Source: The Economist.
Buddy, can you spare a dime? A very, very large one?
THERE is no lack of world-beating records in Bangladesh. It starts as the world’s most densely populated country (not counting city-states and the like). Its capital, Dhaka, merely an undistinguished district headquarters at time of partition from India in 1947, can now be counted as the fastest-growing city in the world. Female leaders have ruled the country for longer than have men—which is to say, longer than women have anywhere else. No country at peace with its neighbours has more citizens shot dead by the security forces of one of its neighbours. The world’s biggest NGO, also apparently the best, BRAC (formerly the Bangladesh Rural Advancement Committee), bears the name of its home country. Despite astounding progress, 53m Bangladeshis, fully one-third of the population, still live below the poverty line.
Until the end of January, Bangladesh was also the location of South Asia’s biggest infrastructure project to funded by donors. The Padma bridge, a proposed river crossing that was to cost $3 billion to build, would also have been the world’s longest, at a length of about 10km. But its fate has become forlorn, since the Bangladesh government withdrew its request to the Word Bank for financing, on January 31st. The decision to turn down $1.2 billion in cheap loans—the biggest pile of cash the World Bank has ever offered to a single country—came a day after the bank’s president, Jim Yong Kim, forcefully stated his commitment to not allow crony capitalism to persist under his watch. (Mr Kim went on to use the Padma bridge as an example of the bank’s stance in the face of “insufficient response by the authorities to the evidence of corruption”.)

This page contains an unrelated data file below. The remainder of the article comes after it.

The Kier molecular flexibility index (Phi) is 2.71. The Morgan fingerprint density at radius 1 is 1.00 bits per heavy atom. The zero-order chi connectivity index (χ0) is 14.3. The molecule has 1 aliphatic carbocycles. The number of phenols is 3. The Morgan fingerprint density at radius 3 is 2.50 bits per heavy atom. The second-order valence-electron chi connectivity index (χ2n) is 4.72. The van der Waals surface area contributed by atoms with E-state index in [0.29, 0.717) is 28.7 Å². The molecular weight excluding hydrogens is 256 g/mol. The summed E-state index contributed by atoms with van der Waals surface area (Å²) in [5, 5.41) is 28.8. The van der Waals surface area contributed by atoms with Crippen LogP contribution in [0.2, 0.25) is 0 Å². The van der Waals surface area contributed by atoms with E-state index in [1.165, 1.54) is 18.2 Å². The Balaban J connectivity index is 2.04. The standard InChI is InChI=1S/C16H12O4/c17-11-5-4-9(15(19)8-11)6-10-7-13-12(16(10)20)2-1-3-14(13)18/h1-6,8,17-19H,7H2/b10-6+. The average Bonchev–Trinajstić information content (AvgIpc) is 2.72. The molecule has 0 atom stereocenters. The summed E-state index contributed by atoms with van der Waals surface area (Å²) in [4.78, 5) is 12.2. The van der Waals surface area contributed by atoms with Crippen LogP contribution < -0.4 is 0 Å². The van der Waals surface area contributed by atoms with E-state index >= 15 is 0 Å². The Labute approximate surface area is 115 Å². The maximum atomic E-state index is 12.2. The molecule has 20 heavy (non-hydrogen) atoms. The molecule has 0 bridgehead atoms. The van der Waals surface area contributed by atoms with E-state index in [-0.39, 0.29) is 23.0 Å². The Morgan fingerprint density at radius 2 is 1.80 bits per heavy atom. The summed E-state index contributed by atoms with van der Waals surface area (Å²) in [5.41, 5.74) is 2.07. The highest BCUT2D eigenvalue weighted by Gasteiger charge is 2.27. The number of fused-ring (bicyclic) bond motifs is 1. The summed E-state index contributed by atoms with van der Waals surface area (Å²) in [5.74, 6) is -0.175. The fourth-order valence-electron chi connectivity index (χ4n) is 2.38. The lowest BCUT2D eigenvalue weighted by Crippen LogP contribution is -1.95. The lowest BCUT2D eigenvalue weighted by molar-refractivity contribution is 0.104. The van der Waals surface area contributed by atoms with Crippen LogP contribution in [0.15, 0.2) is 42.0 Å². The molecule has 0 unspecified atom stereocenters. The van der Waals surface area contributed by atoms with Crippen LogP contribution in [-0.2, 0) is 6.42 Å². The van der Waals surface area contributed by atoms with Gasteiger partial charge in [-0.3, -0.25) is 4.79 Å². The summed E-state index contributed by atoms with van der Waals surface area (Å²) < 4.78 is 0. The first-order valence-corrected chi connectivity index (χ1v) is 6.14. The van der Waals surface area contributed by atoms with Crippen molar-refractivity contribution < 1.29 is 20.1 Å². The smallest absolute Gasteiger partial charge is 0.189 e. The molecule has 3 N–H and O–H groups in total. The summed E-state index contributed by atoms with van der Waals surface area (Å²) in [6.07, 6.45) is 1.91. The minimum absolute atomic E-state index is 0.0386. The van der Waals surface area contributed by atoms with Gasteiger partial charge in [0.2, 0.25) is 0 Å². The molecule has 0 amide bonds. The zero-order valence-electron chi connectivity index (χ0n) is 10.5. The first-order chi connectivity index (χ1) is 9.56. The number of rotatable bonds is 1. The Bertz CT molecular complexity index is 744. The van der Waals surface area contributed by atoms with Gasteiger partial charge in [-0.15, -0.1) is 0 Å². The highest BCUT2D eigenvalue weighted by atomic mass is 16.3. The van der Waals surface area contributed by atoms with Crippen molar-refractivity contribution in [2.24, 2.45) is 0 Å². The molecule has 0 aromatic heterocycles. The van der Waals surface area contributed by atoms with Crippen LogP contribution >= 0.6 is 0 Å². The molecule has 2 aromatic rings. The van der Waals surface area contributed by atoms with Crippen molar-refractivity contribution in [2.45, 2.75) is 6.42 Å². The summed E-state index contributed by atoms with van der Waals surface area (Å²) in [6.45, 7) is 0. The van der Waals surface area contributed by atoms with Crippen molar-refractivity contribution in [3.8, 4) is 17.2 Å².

Thanks, but no thanks, seemed to be Bangladesh’s reply. With the refusal of the World Bank’s conditions went the loans that it had under negotiation with the Asian Development Bank and the Japan International Co-operation Agency: altogether nearly $3 billion. Since Bangladesh cannot borrow from international markets, the net result of the government’s apparent intransigence is that 30m people, who are cut off from Dhaka by the vast Padma and the Jamuna (known to India as the Ganges and the Brahmaputra, respectively), and cut off from the rest of the country as well, will have to be patient.